Limiting exports would be a blow to India’s ambition to profit from rising world wheat prices after the war disrupted trade flows out of the critical Black Sea breadbasket region.
Importing countries have looked to India for supplies, with top buyer Egypt recently approving the South Asian nation as an origin for wheat imports.
Bloomberg News reported earlier this month that a record heat wave damaged wheat yields across the South Asian country, prompting the government to consider export restrictions. The Food Ministry has said it sees no need to control exports, even though the government has cut estimates of India’s wheat production.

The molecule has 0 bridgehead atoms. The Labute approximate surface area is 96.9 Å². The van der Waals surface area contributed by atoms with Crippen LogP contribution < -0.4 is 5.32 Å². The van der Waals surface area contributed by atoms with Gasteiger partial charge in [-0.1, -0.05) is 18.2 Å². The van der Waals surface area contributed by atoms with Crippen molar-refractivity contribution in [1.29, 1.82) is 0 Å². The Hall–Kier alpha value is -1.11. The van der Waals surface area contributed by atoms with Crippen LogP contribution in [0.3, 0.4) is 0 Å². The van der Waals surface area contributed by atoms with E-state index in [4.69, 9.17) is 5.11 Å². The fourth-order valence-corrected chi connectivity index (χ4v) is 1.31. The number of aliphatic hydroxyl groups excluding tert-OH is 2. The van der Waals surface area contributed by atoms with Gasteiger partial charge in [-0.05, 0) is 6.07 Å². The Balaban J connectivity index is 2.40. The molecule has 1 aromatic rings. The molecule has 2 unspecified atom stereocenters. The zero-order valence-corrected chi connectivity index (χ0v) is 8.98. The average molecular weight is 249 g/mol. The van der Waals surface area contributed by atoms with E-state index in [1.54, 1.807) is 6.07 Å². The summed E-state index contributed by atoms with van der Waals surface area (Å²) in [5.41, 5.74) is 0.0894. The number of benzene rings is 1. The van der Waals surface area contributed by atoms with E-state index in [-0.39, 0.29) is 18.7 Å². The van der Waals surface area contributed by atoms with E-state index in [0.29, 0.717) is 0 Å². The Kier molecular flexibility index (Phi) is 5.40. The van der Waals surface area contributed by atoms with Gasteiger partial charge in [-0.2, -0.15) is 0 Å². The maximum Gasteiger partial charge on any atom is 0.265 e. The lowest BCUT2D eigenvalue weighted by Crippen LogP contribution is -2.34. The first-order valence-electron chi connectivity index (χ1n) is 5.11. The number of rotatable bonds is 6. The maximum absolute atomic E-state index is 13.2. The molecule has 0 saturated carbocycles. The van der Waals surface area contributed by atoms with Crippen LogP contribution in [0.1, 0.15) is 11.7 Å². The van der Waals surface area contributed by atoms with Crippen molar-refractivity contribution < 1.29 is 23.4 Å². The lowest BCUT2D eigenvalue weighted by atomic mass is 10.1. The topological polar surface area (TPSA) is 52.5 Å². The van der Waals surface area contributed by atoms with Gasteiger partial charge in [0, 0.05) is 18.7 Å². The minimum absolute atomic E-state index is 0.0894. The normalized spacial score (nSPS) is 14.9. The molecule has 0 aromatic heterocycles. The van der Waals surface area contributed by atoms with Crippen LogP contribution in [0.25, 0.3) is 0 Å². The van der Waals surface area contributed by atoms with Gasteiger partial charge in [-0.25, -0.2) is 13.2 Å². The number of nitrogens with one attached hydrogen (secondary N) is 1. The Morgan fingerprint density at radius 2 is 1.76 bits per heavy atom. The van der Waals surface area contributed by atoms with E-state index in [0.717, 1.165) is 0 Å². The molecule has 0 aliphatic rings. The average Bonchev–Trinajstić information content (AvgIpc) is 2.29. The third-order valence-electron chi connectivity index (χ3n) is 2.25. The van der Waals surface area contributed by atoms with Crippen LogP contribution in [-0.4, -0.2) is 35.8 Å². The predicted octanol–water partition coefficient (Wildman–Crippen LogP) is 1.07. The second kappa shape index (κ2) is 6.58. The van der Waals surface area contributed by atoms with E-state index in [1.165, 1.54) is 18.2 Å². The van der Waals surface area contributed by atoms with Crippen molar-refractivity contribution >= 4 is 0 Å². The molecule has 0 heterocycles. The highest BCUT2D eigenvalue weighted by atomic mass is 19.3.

Shipments with irrevocable letters of credit that have already been issued will still be permitted, according to the latest notification. Traders have already pledged to export 4 million tonnes of wheat so far in 2022-23, the food ministry said on May 4.
After Egypt, Turkey has also given its approval to import corn from India, she added.
The government said its wheat purchases for the country’s food aid programme, the world’s largest, will be half of last year’s level.
The ban on shipments will likely hurt farmers and traders who have been stockpiling grain in anticipation of rising prices in the domestic market.
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